(v) the promotion and maintenance of a working environment that is free of harassment;

(p) "occupational health and safety representative" means an occupational health and safety representative designated pursuant to section 3-24;

(q) "occupational health and safety service" means a service organized in or near a place of employment for the purposes of:

(i) protecting workers against any health or safety hazard that may arise out of their work or the working conditions under which it is carried on;

(ii) contributing to the workers’ physical and mental adjustment in their employment and their assignment to jobs for which they are suited; and

(iii) contributing to the establishment and maintenance of a high degree of physical and mental well-being in the workers;

(r) "occupational health committee" means an occupational health committee established pursuant to section 3-22 or 3-23 or the regulations made pursuant to this Part;

(s) "occupational health officer" means a person appointed as an occupational health officer pursuant to section 3-6;

(t) "owner" includes:

(i) a trustee, receiver, mortgagee in possession, tenant, lessee or occupier of any lands or premises used or to be used as a place of employment; and

(ii) any person who acts for or on behalf of a person mentioned in subclause (i) as that person’s agent or delegate;

(u) "physician" means a duly qualified medical practitioner;

(v) "place of employment" means any plant in or on which one or more workers or self-employed persons work, usually work or have worked;

(w) "plant" includes any premises, site, land, mine, water, structure, fixture or equipment employed or used in the carrying on of an occupation;

(x) "practicable" means possible given current knowledge, technology and invention;

(y) "prime contractor" means the person who is the prime contractor in accordance with section 3-13;

(z) "reasonably practicable" means practicable unless the person on whom a duty is placed can show that there is a gross disproportion between the benefit of the duty and the cost, in time, trouble and money, of the measures to secure the duty;

(aa) "registered nurse" means a nurse registered pursuant to The Registered Nurses Act, 1988;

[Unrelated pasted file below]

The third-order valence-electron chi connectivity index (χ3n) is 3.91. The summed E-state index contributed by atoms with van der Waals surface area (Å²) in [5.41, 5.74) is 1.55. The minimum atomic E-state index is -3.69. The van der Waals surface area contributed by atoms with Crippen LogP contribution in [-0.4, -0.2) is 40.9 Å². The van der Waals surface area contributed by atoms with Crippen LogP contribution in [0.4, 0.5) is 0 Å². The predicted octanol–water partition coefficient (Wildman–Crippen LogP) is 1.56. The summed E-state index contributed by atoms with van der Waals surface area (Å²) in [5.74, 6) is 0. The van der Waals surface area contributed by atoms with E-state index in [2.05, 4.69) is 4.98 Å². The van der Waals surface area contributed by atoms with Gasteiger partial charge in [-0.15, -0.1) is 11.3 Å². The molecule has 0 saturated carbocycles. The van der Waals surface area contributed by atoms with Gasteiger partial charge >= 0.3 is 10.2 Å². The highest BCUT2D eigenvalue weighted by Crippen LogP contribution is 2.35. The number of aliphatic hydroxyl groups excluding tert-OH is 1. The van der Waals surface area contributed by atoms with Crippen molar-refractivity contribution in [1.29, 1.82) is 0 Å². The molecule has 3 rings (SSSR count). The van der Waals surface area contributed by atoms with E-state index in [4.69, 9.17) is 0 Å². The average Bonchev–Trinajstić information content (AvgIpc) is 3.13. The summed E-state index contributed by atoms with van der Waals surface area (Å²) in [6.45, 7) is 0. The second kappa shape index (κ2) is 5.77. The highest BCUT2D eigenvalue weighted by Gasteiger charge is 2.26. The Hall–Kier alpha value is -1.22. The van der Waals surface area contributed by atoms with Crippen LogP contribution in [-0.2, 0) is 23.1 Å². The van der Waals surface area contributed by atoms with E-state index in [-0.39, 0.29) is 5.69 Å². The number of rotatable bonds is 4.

(bb) "self-employed person" means a person who is engaged in an occupation but is not in the service of an employer;

(cc) "structure" includes any building, support for equipment, factory, road, dam, bridge, waterway, dock, railway or excavation;

(dd) "supervisor" means an individual who is authorized by an employer to oversee or direct the work of the employer’s worker;

(ee) "supplier" means, unless otherwise stated, a person who supplies, sells, offers or exposes for sale, leases, distributes or installs any biological substance or chemical substance or any plant to be used at a place of employment;

(ff) "train" means to give information and explanation to a worker with respect to a particular subject-matter and to require a practical demonstration that the worker has acquired knowledge or skill related to the subject-matter;

(gg) "worker" means:

(i) an individual, including a supervisor, who is engaged in the service of an employer; or

(ii) a member of a prescribed category of individuals;

but does not include an inmate, as defined in The Correctional Services Act, 2012, of a correctional facility as defined in that Act who is participating in a work project or rehabilitation program within the correctional facility;

(hh) "worksite" means an area at a place of employment where a worker works or is required or permitted to be present.

(2) In this Part:

(a) if a provision refers to any matter or thing that an employer is required to do in relation to workers, the provision applies to workers who are in the service of that employer, unless the context requires otherwise; and

(b) if a provision refers to any matter or thing that an employer is required to do in relation to a place of employment, the provision applies to every place of employment of that employer, unless the context requires otherwise.

(3) For the purposes of subclause (1)(g)(ii), a person, partnership or group of persons is considered to be a contractor only if that person, partnership or group of persons knows or ought reasonably to know the provisions of this Part and the regulations made pursuant to this Part respecting the work or the place of employment at the time of retaining the employer or self-employed person to perform work at a place of employment.

(4) To constitute harassment for the purposes of paragraph (1)(l)(i)(B), either of the following must be established:

(a) repeated conduct, comments, displays, actions or gestures;